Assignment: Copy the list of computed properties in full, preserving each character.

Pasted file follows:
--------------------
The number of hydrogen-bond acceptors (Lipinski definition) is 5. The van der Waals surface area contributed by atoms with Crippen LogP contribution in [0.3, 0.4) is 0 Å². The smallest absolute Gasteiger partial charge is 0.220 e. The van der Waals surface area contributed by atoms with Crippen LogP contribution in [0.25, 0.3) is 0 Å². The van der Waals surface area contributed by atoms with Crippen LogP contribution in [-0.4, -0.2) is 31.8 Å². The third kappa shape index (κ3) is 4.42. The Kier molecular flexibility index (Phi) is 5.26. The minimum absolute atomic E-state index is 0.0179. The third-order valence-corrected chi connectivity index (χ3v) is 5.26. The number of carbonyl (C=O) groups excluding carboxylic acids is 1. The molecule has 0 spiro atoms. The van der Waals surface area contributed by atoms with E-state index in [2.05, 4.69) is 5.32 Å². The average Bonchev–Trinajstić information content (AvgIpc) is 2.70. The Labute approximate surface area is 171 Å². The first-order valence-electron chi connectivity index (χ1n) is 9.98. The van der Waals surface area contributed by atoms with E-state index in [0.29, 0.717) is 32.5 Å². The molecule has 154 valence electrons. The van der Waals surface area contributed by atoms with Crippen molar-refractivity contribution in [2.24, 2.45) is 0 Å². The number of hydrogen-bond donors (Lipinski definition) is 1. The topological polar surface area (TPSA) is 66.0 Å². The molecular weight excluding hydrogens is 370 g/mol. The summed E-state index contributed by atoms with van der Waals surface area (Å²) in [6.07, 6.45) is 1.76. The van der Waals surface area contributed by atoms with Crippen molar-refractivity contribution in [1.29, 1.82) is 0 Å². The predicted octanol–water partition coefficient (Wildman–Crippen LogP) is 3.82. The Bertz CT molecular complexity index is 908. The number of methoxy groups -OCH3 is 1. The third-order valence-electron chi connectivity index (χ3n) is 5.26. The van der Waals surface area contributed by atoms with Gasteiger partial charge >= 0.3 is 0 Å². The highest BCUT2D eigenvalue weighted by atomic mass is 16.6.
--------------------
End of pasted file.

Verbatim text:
The number of hydrogen-bond acceptors (Lipinski definition) is 5. The van der Waals surface area contributed by atoms with Crippen LogP contribution in [0.3, 0.4) is 0 Å². The smallest absolute Gasteiger partial charge is 0.220 e. The van der Waals surface area contributed by atoms with Crippen LogP contribution in [0.25, 0.3) is 0 Å². The van der Waals surface area contributed by atoms with Crippen LogP contribution in [-0.4, -0.2) is 31.8 Å². The third kappa shape index (κ3) is 4.42. The Kier molecular flexibility index (Phi) is 5.26. The minimum absolute atomic E-state index is 0.0179. The third-order valence-corrected chi connectivity index (χ3v) is 5.26. The number of carbonyl (C=O) groups excluding carboxylic acids is 1. The molecule has 0 spiro atoms. The van der Waals surface area contributed by atoms with E-state index in [2.05, 4.69) is 5.32 Å². The average Bonchev–Trinajstić information content (AvgIpc) is 2.70. The Labute approximate surface area is 171 Å². The first-order valence-electron chi connectivity index (χ1n) is 9.98. The van der Waals surface area contributed by atoms with E-state index in [0.29, 0.717) is 32.5 Å². The molecule has 154 valence electrons. The van der Waals surface area contributed by atoms with Crippen molar-refractivity contribution in [2.24, 2.45) is 0 Å². The number of hydrogen-bond donors (Lipinski definition) is 1. The topological polar surface area (TPSA) is 66.0 Å². The molecular weight excluding hydrogens is 370 g/mol. The summed E-state index contributed by atoms with van der Waals surface area (Å²) in [6.07, 6.45) is 1.76. The van der Waals surface area contributed by atoms with Crippen molar-refractivity contribution in [1.29, 1.82) is 0 Å². The predicted octanol–water partition coefficient (Wildman–Crippen LogP) is 3.82. The Bertz CT molecular complexity index is 908. The number of methoxy groups -OCH3 is 1. The third-order valence-electron chi connectivity index (χ3n) is 5.26. The van der Waals surface area contributed by atoms with Gasteiger partial charge >= 0.3 is 0 Å². The highest BCUT2D eigenvalue weighted by atomic mass is 16.6.